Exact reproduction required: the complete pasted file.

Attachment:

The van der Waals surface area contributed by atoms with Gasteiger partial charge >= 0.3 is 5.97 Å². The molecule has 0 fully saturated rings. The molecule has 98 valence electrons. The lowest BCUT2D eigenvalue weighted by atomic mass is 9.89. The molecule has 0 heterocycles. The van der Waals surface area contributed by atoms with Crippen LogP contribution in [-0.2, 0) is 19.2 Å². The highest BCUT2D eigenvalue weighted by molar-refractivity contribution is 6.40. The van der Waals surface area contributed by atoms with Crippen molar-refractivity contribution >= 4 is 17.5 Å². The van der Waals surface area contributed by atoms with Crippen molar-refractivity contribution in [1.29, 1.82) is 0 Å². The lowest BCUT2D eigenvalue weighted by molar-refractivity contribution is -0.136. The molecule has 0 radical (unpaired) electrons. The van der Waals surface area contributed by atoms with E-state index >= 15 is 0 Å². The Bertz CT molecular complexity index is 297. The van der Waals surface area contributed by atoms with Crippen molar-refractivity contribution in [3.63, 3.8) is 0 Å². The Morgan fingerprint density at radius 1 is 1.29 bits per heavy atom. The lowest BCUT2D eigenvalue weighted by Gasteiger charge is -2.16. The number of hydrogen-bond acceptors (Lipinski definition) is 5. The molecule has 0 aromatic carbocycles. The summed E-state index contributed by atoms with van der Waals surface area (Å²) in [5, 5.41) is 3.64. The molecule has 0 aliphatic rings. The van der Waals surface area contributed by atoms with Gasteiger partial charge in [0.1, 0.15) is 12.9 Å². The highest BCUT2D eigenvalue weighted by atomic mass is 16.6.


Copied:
The van der Waals surface area contributed by atoms with Gasteiger partial charge >= 0.3 is 5.97 Å². The molecule has 0 fully saturated rings. The molecule has 98 valence electrons. The lowest BCUT2D eigenvalue weighted by atomic mass is 9.89. The molecule has 0 heterocycles. The van der Waals surface area contributed by atoms with Crippen LogP contribution in [-0.2, 0) is 19.2 Å². The highest BCUT2D eigenvalue weighted by molar-refractivity contribution is 6.40. The van der Waals surface area contributed by atoms with Crippen molar-refractivity contribution >= 4 is 17.5 Å². The van der Waals surface area contributed by atoms with Crippen molar-refractivity contribution in [1.29, 1.82) is 0 Å². The lowest BCUT2D eigenvalue weighted by molar-refractivity contribution is -0.136. The molecule has 0 radical (unpaired) electrons. The van der Waals surface area contributed by atoms with E-state index >= 15 is 0 Å². The Bertz CT molecular complexity index is 297. The van der Waals surface area contributed by atoms with Crippen molar-refractivity contribution in [3.63, 3.8) is 0 Å². The Morgan fingerprint density at radius 1 is 1.29 bits per heavy atom. The lowest BCUT2D eigenvalue weighted by Gasteiger charge is -2.16. The number of hydrogen-bond acceptors (Lipinski definition) is 5. The molecule has 0 aromatic carbocycles. The summed E-state index contributed by atoms with van der Waals surface area (Å²) in [5, 5.41) is 3.64. The molecule has 0 aliphatic rings. The van der Waals surface area contributed by atoms with Gasteiger partial charge in [0.1, 0.15) is 12.9 Å². The highest BCUT2D eigenvalue weighted by atomic mass is 16.6.